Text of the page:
For a tiny island at the bottom of Australia (and the world), Tassie packs a huge punch with its array of natural attractions, pristine wilderness areas and wonderfully relaxed pace of life.

As capital cities go, Hobart is quiet and small, but it more than makes up for it with a range of experiences well worth a trek to the south. The harbour and historic Salamanca Place boast the biggest share of attractions and cuisine options, but it's probably MONA (Museum of New & Old Art) and its bizarrely eclectic collection of treasures that is the main drawcard in this part of the state. Add in heritage architecture & delicious brews at Cascade Brewery for one of Australia's finest brewery tours, and your Tassie adventure is off to a flyer.

Just outside of Hobart enjoy probably the best collection of colonial architecture in the country, firstly at Richmond, but then most notably, at Port Arthur. Here, the beauty of the surrounds and the structures sit in stark contrast to the hardship & horrors of the history of the site, both from colonial times and also more recently. It’s a very poignant experience, but a must-do while you’re in this part of the world.

Tasmania is so compact that you can get pretty much anywhere in half a day or so. The south-west corner features one of the great wilderness areas left on the planet, while on the wild west coast, the semi-ghost town of Queenstown has a quirky eccentric arts culture redefining its purpose. Strahan is the jumping off point for adventures into the stunning Franklin-Gordon River National Park area, and also to arguably Tassie’s greatest attraction, Cradle Mountain-Lake St Clair National Park. Some of Australia’s best hiking (including the iconic Overland Route), glacial lakes, pristine wilderness and rugged mountains make this the main reason people come to Tasmania. Whether looking to test their stamina or just appreciate the incredible beauty of it all, Cradle Mountain offers options for all.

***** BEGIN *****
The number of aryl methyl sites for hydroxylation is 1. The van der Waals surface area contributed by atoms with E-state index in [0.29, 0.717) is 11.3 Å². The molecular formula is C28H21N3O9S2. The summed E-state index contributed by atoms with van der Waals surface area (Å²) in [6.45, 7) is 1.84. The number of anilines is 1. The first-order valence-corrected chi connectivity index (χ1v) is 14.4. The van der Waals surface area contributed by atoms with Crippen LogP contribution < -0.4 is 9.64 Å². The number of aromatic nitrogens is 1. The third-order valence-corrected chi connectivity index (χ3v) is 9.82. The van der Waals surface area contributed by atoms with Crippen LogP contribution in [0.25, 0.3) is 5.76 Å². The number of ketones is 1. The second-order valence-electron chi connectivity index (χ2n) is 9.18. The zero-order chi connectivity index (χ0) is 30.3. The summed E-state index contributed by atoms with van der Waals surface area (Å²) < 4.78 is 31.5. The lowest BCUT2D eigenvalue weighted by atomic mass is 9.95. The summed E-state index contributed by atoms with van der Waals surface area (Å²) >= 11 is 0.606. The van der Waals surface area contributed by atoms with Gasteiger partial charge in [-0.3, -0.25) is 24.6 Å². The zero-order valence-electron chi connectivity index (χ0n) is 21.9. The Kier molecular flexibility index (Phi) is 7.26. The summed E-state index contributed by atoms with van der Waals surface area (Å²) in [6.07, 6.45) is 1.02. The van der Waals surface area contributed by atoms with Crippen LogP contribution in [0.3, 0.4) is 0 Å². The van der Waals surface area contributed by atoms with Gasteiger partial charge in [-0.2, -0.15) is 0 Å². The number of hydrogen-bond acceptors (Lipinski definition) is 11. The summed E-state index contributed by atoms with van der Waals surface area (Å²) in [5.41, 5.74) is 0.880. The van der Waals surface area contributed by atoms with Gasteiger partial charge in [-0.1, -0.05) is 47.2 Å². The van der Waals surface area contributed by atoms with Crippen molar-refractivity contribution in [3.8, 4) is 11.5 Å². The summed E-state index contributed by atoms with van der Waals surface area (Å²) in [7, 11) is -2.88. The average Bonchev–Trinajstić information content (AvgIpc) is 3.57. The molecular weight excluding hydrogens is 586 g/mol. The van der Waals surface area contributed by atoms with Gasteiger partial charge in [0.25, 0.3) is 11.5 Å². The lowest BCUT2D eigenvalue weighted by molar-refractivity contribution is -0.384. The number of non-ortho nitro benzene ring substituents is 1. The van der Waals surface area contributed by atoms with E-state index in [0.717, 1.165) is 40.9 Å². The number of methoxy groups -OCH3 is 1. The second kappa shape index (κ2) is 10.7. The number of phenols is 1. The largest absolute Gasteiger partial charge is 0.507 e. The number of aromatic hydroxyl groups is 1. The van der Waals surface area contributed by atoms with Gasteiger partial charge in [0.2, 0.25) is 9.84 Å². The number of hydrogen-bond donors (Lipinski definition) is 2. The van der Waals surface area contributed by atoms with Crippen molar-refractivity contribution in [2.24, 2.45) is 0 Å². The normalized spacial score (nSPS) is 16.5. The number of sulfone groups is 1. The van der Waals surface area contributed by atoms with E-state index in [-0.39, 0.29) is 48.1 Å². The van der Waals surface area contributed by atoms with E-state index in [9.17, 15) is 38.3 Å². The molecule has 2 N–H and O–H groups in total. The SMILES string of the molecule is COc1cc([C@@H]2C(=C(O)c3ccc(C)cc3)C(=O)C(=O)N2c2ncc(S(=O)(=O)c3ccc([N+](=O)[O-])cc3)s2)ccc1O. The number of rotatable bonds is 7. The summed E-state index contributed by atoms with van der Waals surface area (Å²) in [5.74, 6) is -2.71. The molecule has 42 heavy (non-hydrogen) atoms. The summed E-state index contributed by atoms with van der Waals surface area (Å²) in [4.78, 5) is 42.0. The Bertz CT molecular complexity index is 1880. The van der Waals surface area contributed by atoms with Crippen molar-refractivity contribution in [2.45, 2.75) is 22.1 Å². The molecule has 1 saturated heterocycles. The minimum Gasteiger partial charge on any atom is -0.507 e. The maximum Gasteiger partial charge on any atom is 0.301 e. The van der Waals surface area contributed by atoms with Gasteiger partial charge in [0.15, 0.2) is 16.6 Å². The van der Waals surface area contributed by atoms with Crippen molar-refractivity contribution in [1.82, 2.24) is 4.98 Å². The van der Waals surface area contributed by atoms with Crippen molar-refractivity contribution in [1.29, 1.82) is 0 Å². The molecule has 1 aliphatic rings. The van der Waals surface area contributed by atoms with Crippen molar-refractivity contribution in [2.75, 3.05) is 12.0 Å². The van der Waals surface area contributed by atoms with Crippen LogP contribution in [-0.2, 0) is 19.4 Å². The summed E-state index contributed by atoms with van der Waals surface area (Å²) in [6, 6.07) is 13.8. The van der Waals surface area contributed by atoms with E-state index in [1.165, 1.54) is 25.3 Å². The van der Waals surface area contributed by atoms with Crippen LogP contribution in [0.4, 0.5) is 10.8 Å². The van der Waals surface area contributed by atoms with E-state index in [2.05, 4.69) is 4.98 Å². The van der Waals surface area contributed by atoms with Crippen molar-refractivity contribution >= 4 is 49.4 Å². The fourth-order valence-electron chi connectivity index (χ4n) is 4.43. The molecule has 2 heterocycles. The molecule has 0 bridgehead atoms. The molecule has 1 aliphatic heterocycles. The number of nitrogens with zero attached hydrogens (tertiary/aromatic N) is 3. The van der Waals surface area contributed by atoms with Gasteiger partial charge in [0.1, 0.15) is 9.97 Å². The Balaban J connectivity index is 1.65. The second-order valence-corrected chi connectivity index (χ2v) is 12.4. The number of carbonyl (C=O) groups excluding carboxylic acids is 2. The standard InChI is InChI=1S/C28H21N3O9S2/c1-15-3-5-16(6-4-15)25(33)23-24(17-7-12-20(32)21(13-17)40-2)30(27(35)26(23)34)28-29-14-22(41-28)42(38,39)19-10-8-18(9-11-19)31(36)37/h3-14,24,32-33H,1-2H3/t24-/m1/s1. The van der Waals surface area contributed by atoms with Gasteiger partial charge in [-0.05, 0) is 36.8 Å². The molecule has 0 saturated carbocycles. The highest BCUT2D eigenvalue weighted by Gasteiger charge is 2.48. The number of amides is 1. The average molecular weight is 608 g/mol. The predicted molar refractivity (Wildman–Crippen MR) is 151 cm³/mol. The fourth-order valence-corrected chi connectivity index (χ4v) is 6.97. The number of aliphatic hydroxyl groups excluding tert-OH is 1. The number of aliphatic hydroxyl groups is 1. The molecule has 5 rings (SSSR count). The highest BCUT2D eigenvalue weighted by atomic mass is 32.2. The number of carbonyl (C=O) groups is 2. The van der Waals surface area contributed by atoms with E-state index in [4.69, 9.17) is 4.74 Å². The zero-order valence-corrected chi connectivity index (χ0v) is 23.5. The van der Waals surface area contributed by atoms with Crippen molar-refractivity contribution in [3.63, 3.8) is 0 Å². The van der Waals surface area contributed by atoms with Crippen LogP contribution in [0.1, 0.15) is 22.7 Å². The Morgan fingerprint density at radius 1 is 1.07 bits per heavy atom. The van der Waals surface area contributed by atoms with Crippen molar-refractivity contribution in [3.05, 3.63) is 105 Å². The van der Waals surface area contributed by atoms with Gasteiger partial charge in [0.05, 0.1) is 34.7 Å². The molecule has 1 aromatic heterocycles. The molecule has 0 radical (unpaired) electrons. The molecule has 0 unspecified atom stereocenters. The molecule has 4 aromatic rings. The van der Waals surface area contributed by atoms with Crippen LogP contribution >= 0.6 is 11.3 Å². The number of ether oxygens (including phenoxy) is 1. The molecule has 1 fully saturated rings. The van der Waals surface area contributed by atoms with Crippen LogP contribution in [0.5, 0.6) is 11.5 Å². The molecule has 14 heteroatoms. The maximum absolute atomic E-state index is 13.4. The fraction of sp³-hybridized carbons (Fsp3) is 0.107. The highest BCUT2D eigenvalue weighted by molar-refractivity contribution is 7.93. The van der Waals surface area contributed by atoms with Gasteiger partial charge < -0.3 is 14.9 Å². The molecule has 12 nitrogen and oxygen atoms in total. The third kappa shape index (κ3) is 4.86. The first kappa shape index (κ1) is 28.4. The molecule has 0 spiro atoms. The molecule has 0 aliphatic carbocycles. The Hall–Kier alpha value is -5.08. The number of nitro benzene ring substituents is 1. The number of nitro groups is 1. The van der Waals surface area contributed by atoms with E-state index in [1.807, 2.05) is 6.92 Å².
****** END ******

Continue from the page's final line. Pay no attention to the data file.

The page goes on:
And, in the north-east, Tassie hits its beach straps. The Bay of Fires is an entree to the beachside holiday centres around Bicheno, which is the perfect place to base yourself while exploring the glorious Freycinet National Park, home to the incredibly photogenic Wineglass Bay.

Tassie delivers one of the easiest and most relaxed roadtrips going around. The roads are uncrowded and unhurried, the scenery just jaw-droppingly spectacular, while the air, and local produce in the restaurants, bars and wineries is some of the purest on the planet.

Image by Geoff Stringer